So don't assume that after you have opened a new tab and visited a web page, that web page will stay the same even if you don’t return to it for a time while you use other windows and tabs. Malicious code can replace the web page you opened with a fake version which looks virtually identical to the legitimate page you originally visited.
How might tab napping work in practice?
Imagine you open the login page for your online bank account, but then you open a new tab to visit another website for a few minutes, leaving the first tab unattended. When you return to your bank’s site the login page looks exactly how you left it. What you haven’t realised is that a fake page has taken its place, so when you type in your username and password, you have inadvertently given the fraudster easy access to your account.
Even if you have already logged into your bank account before opening another tab, when you return you might find you’re being asked to login again. This may not necessarily rouse any suspicion since you might simply assume your bank has logged you out because you left your account inactive for too long. You probably won’t even think twice before logging in for a second time. But this time round you have accidently inputted your security details into a fraudster’s fake page which have been sent back to their server.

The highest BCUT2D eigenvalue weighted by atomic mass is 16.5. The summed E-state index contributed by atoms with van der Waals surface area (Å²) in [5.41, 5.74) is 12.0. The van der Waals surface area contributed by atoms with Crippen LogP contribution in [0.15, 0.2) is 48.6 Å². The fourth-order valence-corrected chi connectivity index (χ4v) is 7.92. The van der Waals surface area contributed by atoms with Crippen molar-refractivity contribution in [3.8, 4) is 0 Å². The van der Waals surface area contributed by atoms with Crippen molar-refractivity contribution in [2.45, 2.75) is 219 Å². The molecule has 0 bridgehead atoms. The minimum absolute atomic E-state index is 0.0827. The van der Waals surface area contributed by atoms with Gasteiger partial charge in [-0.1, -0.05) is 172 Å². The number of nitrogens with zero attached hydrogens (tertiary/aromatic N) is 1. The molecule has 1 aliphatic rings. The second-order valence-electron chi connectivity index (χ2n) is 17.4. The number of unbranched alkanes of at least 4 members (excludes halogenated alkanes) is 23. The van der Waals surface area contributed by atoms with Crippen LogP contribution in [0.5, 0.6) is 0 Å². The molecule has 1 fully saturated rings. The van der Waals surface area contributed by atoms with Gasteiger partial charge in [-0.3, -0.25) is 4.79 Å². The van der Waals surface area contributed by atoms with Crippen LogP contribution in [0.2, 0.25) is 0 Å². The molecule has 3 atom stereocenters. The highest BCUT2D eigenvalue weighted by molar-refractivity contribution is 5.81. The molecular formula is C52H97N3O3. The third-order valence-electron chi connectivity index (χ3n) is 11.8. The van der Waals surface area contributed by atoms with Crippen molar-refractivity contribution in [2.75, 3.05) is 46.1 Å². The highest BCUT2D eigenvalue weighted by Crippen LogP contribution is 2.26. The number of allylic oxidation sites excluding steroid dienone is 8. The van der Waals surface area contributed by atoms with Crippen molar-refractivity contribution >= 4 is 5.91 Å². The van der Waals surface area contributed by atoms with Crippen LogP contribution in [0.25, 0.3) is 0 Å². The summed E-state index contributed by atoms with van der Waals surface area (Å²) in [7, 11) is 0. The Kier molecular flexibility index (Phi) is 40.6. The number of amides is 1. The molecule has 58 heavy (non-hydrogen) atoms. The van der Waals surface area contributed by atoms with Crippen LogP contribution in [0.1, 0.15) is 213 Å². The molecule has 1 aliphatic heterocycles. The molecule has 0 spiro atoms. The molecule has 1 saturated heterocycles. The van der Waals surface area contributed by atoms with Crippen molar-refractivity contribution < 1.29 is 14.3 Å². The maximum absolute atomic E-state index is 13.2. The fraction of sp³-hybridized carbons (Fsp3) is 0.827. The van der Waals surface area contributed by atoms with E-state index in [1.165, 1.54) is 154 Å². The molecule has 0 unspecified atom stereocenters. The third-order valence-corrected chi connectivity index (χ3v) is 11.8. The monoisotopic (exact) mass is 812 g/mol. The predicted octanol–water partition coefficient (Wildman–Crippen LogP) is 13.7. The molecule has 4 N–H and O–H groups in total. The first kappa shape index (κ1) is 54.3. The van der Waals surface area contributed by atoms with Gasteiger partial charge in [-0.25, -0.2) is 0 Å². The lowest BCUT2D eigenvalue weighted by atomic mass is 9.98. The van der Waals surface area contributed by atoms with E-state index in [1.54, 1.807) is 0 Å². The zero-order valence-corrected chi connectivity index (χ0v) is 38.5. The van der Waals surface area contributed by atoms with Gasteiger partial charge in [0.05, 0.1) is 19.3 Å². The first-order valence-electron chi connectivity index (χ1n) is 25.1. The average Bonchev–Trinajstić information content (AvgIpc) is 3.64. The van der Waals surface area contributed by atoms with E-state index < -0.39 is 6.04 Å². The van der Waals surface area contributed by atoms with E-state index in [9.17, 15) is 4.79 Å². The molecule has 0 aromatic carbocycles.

Once you have done so, you can then be easily redirected to your bank’s genuine website since you never actually logged out in the first place, giving you the impression that all is well.
How can you protect yourself against tab napping?
This is pretty scary stuff but thankfully tab napping should be relatively easy to avoid. Here are five simple ways you can prevent yourself from falling victim:
• Make sure you always check the URL in the browser address page is correct before you enter any login details. A fake tabbed page will have a different URL to the website you think you’re using.
• Always check the URL has a secure https:// address even if you don’t have tabs open on the browser.
• If the URL looks suspicious in any way, close the tab and reopen it by entering the correct URL again.
• Avoid leaving tabs open which require you to type in secure login details. Don't open any tabs while doing online banking - open new windows instead (CTL + N).
• Finally, take a look at Online banking: How to stay safe to find out other ways to protect yourself from online scams.
By Jane Baker
Friday, June 4, 2010